Preventing the Spread of Tuberculosis Infection
Dr. Enrique Baltazares on the Situation of Tuberculosis in Mexico and the Challenges in Fighting the Disease
Tue Mar 24 00:00:00 CET 2015
Dr. Enrique Baltazares treats life-threatening pulmonary diseases at the Instituto Nacional de Enfermedades Respiratorias (INER) in Mexico City, Mexico. The institute is the only hospital in Mexico that also treats indigent patients.
Tuberculosis is a bacterial infectious disease that attacks the lungs. According to the World Health Organization (WHO), in 2013 more than nine million people were infected and 1.5 million people died worldwide. The disease mainly affects developing countries, but also occurs in the developed world in combination with the immunodeficiency disease AIDS.1
Dr. Mario Enrique Baltazares from the Instituto Nacional de Enfermedades Respiratorias (INER) in Mexico City is one of the most experienced pneumology, cardiology, and hemodynamic specialists in Mexico. In this interview, he describes the situation and the medical challenges of treating the disease.
Dr. Baltazares, how widespread is tuberculosis in Mexico and what is the trend?
Tuberculosis is endemic in Mexico, and it is normally a disease of poverty with drastic social and economic consequences for patients and their families. Luckily, the number of infected people is diminishing. This is due to, on the one hand, economic progress and improved living conditions and, on the other, a more efficient healthcare system. Early detection and monitoring have improved significantly.
A functioning healthcare system is important, as can be seen from the example of New York in the 1970s when cuts in the healthcare budget resulted in an increase in tuberculosis cases. Today, there is still no efficient vaccination against tuberculosis. What are some of the other dangers?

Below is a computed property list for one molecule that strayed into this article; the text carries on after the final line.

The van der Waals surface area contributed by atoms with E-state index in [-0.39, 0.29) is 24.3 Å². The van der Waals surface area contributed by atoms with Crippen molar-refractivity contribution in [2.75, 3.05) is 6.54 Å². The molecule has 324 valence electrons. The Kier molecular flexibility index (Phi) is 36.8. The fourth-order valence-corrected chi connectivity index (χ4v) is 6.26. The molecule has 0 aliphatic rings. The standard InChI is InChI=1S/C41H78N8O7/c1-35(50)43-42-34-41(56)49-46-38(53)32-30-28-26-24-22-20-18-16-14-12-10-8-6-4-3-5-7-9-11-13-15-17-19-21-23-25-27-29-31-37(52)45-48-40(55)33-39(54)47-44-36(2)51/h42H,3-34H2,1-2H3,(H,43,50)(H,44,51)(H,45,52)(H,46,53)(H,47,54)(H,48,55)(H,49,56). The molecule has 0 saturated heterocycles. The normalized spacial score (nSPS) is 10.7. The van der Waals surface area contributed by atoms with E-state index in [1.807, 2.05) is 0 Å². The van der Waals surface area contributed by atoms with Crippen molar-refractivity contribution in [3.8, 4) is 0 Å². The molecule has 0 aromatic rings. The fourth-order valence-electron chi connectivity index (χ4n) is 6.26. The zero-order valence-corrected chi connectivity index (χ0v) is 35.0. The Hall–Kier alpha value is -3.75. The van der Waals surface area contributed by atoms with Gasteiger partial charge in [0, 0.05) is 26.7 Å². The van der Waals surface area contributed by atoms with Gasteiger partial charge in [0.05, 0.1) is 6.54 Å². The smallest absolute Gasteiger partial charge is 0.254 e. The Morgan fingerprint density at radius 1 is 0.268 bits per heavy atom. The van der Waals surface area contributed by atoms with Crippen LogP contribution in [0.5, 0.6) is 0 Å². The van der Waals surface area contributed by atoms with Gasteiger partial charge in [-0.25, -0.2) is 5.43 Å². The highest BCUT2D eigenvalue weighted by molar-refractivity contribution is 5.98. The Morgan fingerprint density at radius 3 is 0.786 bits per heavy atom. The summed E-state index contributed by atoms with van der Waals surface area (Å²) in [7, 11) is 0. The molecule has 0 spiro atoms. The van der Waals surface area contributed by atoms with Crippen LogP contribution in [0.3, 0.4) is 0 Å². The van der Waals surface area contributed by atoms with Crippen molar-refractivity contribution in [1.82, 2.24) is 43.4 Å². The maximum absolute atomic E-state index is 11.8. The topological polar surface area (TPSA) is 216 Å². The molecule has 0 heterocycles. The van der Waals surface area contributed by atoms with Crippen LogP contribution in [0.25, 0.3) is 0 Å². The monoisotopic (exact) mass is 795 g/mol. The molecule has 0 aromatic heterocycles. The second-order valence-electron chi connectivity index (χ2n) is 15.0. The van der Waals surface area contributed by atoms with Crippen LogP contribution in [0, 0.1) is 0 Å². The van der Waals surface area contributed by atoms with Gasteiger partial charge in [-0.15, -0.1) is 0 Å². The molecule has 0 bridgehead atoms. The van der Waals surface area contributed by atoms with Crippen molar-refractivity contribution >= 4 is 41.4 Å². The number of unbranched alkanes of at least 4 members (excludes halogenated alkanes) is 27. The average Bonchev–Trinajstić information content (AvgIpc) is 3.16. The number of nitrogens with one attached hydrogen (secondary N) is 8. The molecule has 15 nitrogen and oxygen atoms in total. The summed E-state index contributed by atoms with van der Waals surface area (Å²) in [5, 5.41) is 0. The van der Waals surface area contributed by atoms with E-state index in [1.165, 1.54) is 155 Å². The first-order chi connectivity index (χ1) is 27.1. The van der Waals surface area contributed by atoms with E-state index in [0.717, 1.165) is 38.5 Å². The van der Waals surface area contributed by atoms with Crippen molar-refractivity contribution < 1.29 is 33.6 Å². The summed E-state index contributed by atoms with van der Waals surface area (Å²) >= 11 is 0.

Multi-resistant bacteria are a great danger to public health, and we are extremely careful when we have a drug-resistant patient. They are closely monitored their whole lives by the healthcare system. We will never bring tuberculosis and other infectious diseases completely under control as long as a large proportion of the world’s population is marginalized and has no healthcare, no education, not enough to eat, or decent housing.
What, in your opinion, is the key to effectively treating tuberculosis?
Prevention. It is always cheaper to prevent disease from occurring than to treat it. But politicians need to understand that first, because there must be enough money available to do this.
What advantages do interventional angiography systems like Artis zee offer in the treatment of acute tuberculosis cases?
Most tuberculosis patients used to die from sudden bleeding. Today, we can embolize the bleeds, and thanks to the system we now have very good images of the patient’s insides. This increases the procedure precision. As a result, we save money. Sometimes embolization only takes 15 minutes when it used to take three times as long. I also used to have to write long surgical reports afterwards, but the workstation takes care of that now. I only have to write the final summary. The procedure is very successful: 92% of the patients have no more symptoms one year later.
1WHO Global tuberculosis report 2014, p. 2.
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